Recent News

A Lucky resident of North Rock
Friday, April 27, 2018

If you have recently visited the Bermuda Aquarium, Museum and Zoo (BAMZ), you may have noticed two new additions to the North Rock habitat; a green turtle and a rainbow parrot fish. 


Aming: Likely The Same Shark Being Seen
Wednesday, April 25, 2018

Following the recent shark sightings, local expert Choy Aming said he is “almost positive that the same hammerhead is being spotted repeatedly” and explained that hammerheads “are quite docile and are not really a threat to people” and “noted that this may be the only hammerhead you see in Bermuda in your life.”


Hammerhead Shark ‘Visits’ White Horse Pub
Monday, April 23, 2018

A video of a hammerhead shark outside of the White Horse Pub & Restaurant has gone viral.


Schoolboy’s drive to protect the environment
Thursday, April 19, 2018

What started as a school assignment to clean up a beach has turned into a passion for a schoolboy.


Reflections on a Half Century of Sea Turtle Conservation
Sunday, April 15, 2018

David Godfrey is Executive Director of the Sea Turtle Conservancy (STC). The world's oldest and most accomplished sea turtle research and conservation group and partner of the Bermuda Turtle Project.



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Schoolboy’s drive to protect the environment
Royal Gazette
Thursday, April 19, 2018


Paul Johnston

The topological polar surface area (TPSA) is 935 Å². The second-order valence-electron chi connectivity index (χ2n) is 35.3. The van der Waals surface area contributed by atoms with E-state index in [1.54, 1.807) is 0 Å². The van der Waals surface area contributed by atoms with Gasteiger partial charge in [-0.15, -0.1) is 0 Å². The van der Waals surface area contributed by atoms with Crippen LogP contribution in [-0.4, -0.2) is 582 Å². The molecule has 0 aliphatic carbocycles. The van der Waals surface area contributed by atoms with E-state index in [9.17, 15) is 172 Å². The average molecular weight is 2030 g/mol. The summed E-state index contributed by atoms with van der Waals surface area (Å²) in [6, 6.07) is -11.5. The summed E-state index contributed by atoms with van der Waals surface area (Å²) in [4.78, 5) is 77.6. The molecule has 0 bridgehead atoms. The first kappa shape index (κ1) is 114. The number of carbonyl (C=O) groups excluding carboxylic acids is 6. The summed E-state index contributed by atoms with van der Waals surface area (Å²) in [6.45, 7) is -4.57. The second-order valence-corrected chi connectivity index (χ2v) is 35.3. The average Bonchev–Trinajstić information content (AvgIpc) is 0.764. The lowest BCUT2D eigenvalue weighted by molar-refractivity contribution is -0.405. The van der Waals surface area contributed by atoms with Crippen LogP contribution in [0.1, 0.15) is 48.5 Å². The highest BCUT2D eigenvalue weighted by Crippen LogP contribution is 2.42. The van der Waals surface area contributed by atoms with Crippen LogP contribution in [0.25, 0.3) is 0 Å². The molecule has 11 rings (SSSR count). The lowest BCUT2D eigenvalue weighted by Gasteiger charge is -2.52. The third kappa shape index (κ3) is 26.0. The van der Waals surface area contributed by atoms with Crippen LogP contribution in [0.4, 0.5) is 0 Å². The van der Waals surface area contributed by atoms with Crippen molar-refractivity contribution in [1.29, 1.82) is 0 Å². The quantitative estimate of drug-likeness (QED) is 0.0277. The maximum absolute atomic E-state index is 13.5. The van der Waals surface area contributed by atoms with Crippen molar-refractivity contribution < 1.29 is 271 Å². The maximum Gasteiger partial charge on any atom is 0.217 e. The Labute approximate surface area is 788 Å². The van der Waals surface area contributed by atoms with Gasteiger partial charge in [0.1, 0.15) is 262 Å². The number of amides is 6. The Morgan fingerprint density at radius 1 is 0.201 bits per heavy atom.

Published Apr 19, 2018 at 8:00 am (Updated Apr 18, 2018 at 10:52 pm)


RG_180419_1a.jpeg
Making a point: Nash Storey shows off some
of the plastic he collected during a cleanup
at Grape Bay Beach

What started as a school assignment to clean up a beach has turned into a passion for a schoolboy.

Now Nash Storey, 11, is the unofficial caretaker at Grape Bay Beach in Paget.

The 11-year-old, a pupil at Somersfield Academy, carried out clean-ups at the beach with Keep Bermuda Beautiful over his 12-week long-term service and action assignment that began last November.

Nash said the idea for the project came from a personal drive to protect the environment. He explained: “I want to keep the beaches clean because I love them.”

The Paget schoolboy, who lives near the beach, said that he enjoyed swimming, snorkelling, boogie boarding and spending time with his family on the sand.

But he added: “It’s just not very nice to go down to the beach and see trash.”

Nash said some of the items he discovered during the cleanups included shoes, as well as a variety of plastic items, including six octopus pots.

He and KBB — along with the help of the Bermuda Institute of Ocean Science and the Bermuda Aquarium, Museum and Zoo — have launched a bid to track down where the pots came from.

The plastic containers are used to trap the sea creatures and can travel thousands of miles from their original locations.

Nash said that while his school project may have come to a close, he had no plans to stop his cleanup efforts. He added: “I feel that it’s a big deal.”

Nash said that the message he was trying to get across to Bermudians was to cut down on their use of plastics.

He added that in addition to promoting the three R’s — reducing, reusing, and recycling plastic — he would like to see Bermuda take a cue from UK supermarket chain Iceland which has banned plastic bags.